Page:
DNSDOCK_IGNORE or SERVICE_IGNORE environment variable.

OSX Usage

Original tutorial: http://www.asbjornenge.com/wwc/vagrant_skydocking.html

If you use docker on OSX via Vagrant you can do this to make your containers
discoverable from your main machine.

In your Vagrantfile add the following to let your virtual machine accept
packets for other IPs:

config.vm.provider :virtualbox do |vb|
  vb.customize ["modifyvm", :id, "--nicpromisc2", "allow-all"]
end

Then route traffic that matches you containers to your virtual machine internal IP:

sudo route -n add -net 172.17.0.0 <VAGRANT_MACHINE_IP>

Finally, to make OSX use dnsdock for requests that match your domain suffix
create a file with your domain ending under /etc/resolver (for example
/etc/resolver/myprojectname.docker) and set its contents to nameserver 172.17.42.1.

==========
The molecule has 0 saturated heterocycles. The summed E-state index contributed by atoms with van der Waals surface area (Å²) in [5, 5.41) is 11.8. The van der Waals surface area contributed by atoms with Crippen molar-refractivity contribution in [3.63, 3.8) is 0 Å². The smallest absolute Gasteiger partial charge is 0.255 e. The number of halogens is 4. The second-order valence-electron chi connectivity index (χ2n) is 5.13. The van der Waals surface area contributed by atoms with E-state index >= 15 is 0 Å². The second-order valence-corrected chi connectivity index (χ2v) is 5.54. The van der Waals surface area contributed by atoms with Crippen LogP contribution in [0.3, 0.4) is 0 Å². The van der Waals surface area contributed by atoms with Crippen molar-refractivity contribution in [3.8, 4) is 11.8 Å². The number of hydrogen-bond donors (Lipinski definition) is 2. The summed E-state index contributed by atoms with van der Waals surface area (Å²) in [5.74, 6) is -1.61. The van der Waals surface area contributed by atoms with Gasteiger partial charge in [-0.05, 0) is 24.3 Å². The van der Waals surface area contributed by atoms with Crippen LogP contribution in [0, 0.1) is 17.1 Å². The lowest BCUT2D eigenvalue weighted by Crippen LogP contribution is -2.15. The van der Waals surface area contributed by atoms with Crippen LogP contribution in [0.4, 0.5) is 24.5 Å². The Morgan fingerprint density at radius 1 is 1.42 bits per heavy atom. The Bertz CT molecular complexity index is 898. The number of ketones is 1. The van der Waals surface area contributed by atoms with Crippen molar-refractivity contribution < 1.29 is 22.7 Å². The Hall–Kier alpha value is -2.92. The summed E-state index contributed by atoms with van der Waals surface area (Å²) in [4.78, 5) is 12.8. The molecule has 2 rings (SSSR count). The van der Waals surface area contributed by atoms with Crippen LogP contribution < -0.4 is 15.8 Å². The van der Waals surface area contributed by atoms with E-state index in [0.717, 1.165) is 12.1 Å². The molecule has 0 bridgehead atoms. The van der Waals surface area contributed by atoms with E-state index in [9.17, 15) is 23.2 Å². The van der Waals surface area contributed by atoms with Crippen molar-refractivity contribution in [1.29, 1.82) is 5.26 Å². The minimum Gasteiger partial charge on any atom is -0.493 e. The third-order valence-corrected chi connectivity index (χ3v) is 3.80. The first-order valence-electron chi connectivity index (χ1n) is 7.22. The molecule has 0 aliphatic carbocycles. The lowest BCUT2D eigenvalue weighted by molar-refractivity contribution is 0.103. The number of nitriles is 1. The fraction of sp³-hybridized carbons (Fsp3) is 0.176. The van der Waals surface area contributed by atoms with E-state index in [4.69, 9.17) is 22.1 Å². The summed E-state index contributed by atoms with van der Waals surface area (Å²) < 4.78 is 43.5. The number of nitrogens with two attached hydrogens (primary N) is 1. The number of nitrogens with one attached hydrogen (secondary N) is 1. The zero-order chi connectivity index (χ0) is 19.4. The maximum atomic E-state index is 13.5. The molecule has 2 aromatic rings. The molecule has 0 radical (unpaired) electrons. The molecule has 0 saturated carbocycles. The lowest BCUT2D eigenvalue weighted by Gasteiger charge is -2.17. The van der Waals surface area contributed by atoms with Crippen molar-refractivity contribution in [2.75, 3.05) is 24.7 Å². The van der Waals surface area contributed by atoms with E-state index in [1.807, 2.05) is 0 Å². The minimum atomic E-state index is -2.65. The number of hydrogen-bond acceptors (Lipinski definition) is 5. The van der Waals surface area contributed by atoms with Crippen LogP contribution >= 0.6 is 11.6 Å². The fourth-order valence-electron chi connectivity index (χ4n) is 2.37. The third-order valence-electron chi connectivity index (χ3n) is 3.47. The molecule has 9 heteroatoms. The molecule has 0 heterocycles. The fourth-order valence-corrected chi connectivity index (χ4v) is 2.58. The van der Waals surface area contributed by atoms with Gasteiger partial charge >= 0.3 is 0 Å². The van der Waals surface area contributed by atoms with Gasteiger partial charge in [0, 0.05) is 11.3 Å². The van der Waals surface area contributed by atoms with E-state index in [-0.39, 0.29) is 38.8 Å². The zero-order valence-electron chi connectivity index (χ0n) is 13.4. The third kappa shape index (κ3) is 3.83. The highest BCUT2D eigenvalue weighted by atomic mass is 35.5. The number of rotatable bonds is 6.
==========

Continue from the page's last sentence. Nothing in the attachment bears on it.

coreos-vagrant usage

You can autostart the dnsdock service in the user-data file of coreos-vagrant.
Everytime you vagrant up this CoreOs vagrant instance the dnsdock service
will be running and start discovering your other services.

Add the following snippet under the units part:

- name: dnsdock.service
      enable: true
      command: start
      content: |
        [Unit]
        Description=dnsdock
        After=docker.service
        Requires=docker.service

        [Service]
        EnvironmentFile=/etc/environment
        ExecStartPre=/bin/sh -c '/usr/bin/docker rm -f dnsdock || ls > /dev/null'
        ExecStartPre=/bin/sh -c '/usr/bin/docker pull tonistiigi/dnsdock'
        ExecStart=/usr/bin/docker run -v /var/run/docker.sock:/var/run/docker.sock --name dnsdock -p ${COREOS_PRIVATE_IPV4}:53:53/udp tonistiigi/dnsdock
        ExecStop=/bin/sh -c '/usr/bin/docker stop dnsdock  || ls > /dev/null'

Lots of code in this repo is directly influenced by skydns and skydock. Many thanks to the authors of these projects.

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nelsongraca